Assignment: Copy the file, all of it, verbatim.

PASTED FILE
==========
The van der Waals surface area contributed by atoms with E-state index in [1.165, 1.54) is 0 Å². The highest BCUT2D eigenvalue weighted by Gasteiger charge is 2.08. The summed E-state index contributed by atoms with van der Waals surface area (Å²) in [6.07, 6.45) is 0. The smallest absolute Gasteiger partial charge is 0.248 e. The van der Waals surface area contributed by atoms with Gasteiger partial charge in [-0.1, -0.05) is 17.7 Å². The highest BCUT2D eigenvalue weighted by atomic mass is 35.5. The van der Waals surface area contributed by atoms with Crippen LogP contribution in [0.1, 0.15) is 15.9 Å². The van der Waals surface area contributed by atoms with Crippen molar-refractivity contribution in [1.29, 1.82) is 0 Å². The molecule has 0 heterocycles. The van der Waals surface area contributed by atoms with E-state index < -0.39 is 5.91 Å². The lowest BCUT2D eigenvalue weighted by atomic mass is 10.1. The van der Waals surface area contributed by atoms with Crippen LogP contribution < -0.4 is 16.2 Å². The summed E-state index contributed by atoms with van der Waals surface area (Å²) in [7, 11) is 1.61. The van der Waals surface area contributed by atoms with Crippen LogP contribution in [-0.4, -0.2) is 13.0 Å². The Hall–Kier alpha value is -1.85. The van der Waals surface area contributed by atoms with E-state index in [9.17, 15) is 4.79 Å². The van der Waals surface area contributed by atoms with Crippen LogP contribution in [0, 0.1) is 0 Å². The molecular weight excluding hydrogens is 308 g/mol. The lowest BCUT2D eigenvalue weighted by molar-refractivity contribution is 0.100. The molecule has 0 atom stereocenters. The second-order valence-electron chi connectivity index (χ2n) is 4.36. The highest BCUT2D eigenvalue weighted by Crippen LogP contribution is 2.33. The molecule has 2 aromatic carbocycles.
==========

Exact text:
The van der Waals surface area contributed by atoms with E-state index in [1.165, 1.54) is 0 Å². The highest BCUT2D eigenvalue weighted by Gasteiger charge is 2.08. The summed E-state index contributed by atoms with van der Waals surface area (Å²) in [6.07, 6.45) is 0. The smallest absolute Gasteiger partial charge is 0.248 e. The van der Waals surface area contributed by atoms with Gasteiger partial charge in [-0.1, -0.05) is 17.7 Å². The highest BCUT2D eigenvalue weighted by atomic mass is 35.5. The van der Waals surface area contributed by atoms with Crippen LogP contribution in [0.1, 0.15) is 15.9 Å². The van der Waals surface area contributed by atoms with Crippen molar-refractivity contribution in [1.29, 1.82) is 0 Å². The molecule has 0 heterocycles. The van der Waals surface area contributed by atoms with E-state index < -0.39 is 5.91 Å². The lowest BCUT2D eigenvalue weighted by atomic mass is 10.1. The van der Waals surface area contributed by atoms with Crippen LogP contribution < -0.4 is 16.2 Å². The summed E-state index contributed by atoms with van der Waals surface area (Å²) in [7, 11) is 1.61. The van der Waals surface area contributed by atoms with Crippen LogP contribution in [-0.4, -0.2) is 13.0 Å². The Hall–Kier alpha value is -1.85. The van der Waals surface area contributed by atoms with E-state index in [9.17, 15) is 4.79 Å². The van der Waals surface area contributed by atoms with Crippen LogP contribution in [0, 0.1) is 0 Å². The molecular weight excluding hydrogens is 308 g/mol. The lowest BCUT2D eigenvalue weighted by molar-refractivity contribution is 0.100. The molecule has 0 atom stereocenters. The second-order valence-electron chi connectivity index (χ2n) is 4.36. The highest BCUT2D eigenvalue weighted by Crippen LogP contribution is 2.33. The molecule has 2 aromatic carbocycles.